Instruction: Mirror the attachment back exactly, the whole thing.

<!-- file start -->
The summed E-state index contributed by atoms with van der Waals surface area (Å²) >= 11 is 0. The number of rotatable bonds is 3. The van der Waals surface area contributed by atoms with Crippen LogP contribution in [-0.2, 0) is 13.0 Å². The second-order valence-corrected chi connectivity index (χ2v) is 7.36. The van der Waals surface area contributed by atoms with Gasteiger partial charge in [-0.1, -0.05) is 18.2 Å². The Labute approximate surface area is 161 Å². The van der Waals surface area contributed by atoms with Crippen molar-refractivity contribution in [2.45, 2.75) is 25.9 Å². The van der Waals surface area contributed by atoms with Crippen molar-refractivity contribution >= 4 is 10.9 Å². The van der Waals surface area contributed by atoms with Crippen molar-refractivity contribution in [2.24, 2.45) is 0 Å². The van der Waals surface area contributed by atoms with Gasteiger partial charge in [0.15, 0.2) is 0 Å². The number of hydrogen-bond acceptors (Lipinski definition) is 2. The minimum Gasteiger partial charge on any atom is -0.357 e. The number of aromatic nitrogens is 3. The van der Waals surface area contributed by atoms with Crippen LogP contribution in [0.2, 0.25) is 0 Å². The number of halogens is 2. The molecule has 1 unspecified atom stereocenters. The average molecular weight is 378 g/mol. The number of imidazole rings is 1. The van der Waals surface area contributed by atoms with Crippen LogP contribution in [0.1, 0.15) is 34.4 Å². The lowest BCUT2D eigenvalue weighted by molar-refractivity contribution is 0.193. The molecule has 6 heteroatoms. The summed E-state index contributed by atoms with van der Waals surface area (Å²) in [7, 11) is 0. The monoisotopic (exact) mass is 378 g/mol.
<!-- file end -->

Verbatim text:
The summed E-state index contributed by atoms with van der Waals surface area (Å²) >= 11 is 0. The number of rotatable bonds is 3. The van der Waals surface area contributed by atoms with Crippen LogP contribution in [-0.2, 0) is 13.0 Å². The second-order valence-corrected chi connectivity index (χ2v) is 7.36. The van der Waals surface area contributed by atoms with Gasteiger partial charge in [-0.1, -0.05) is 18.2 Å². The Labute approximate surface area is 161 Å². The van der Waals surface area contributed by atoms with Crippen molar-refractivity contribution in [2.45, 2.75) is 25.9 Å². The van der Waals surface area contributed by atoms with Crippen molar-refractivity contribution >= 4 is 10.9 Å². The van der Waals surface area contributed by atoms with Crippen molar-refractivity contribution in [2.24, 2.45) is 0 Å². The van der Waals surface area contributed by atoms with Gasteiger partial charge in [0.15, 0.2) is 0 Å². The number of hydrogen-bond acceptors (Lipinski definition) is 2. The minimum Gasteiger partial charge on any atom is -0.357 e. The number of aromatic nitrogens is 3. The van der Waals surface area contributed by atoms with Crippen LogP contribution in [0.2, 0.25) is 0 Å². The number of halogens is 2. The molecule has 1 unspecified atom stereocenters. The average molecular weight is 378 g/mol. The number of imidazole rings is 1. The van der Waals surface area contributed by atoms with Crippen LogP contribution in [0.1, 0.15) is 34.4 Å². The lowest BCUT2D eigenvalue weighted by molar-refractivity contribution is 0.193. The molecule has 6 heteroatoms. The summed E-state index contributed by atoms with van der Waals surface area (Å²) in [7, 11) is 0. The monoisotopic (exact) mass is 378 g/mol.